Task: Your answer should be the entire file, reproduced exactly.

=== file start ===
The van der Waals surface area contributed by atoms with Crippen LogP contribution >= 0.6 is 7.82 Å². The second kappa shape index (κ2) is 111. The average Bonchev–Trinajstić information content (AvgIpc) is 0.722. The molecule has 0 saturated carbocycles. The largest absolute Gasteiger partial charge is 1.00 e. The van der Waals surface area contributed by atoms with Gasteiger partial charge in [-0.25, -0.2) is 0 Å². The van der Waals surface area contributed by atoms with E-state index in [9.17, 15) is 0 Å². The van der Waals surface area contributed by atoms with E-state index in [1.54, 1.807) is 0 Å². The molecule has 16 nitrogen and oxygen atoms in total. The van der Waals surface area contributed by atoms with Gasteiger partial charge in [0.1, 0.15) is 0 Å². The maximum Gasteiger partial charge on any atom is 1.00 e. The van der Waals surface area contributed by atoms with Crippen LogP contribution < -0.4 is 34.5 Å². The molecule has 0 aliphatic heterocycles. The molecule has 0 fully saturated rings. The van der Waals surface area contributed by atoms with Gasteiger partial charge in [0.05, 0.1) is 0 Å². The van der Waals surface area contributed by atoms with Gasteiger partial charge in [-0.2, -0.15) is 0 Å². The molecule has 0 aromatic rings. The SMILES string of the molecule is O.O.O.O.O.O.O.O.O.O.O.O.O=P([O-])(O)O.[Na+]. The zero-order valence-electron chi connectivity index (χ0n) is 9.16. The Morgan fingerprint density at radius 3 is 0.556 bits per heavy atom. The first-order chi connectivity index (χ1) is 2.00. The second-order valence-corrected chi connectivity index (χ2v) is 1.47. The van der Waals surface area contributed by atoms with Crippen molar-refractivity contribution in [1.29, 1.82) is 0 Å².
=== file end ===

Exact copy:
The van der Waals surface area contributed by atoms with Crippen LogP contribution >= 0.6 is 7.82 Å². The second kappa shape index (κ2) is 111. The average Bonchev–Trinajstić information content (AvgIpc) is 0.722. The molecule has 0 saturated carbocycles. The largest absolute Gasteiger partial charge is 1.00 e. The van der Waals surface area contributed by atoms with Gasteiger partial charge in [-0.25, -0.2) is 0 Å². The van der Waals surface area contributed by atoms with E-state index in [9.17, 15) is 0 Å². The van der Waals surface area contributed by atoms with E-state index in [1.54, 1.807) is 0 Å². The molecule has 16 nitrogen and oxygen atoms in total. The van der Waals surface area contributed by atoms with Gasteiger partial charge in [0.1, 0.15) is 0 Å². The maximum Gasteiger partial charge on any atom is 1.00 e. The van der Waals surface area contributed by atoms with Crippen LogP contribution < -0.4 is 34.5 Å². The molecule has 0 aliphatic heterocycles. The molecule has 0 fully saturated rings. The van der Waals surface area contributed by atoms with Gasteiger partial charge in [0.05, 0.1) is 0 Å². The van der Waals surface area contributed by atoms with Gasteiger partial charge in [-0.2, -0.15) is 0 Å². The molecule has 0 aromatic rings. The SMILES string of the molecule is O.O.O.O.O.O.O.O.O.O.O.O.O=P([O-])(O)O.[Na+]. The zero-order valence-electron chi connectivity index (χ0n) is 9.16. The Morgan fingerprint density at radius 3 is 0.556 bits per heavy atom. The first-order chi connectivity index (χ1) is 2.00. The second-order valence-corrected chi connectivity index (χ2v) is 1.47. The van der Waals surface area contributed by atoms with Crippen molar-refractivity contribution in [1.29, 1.82) is 0 Å².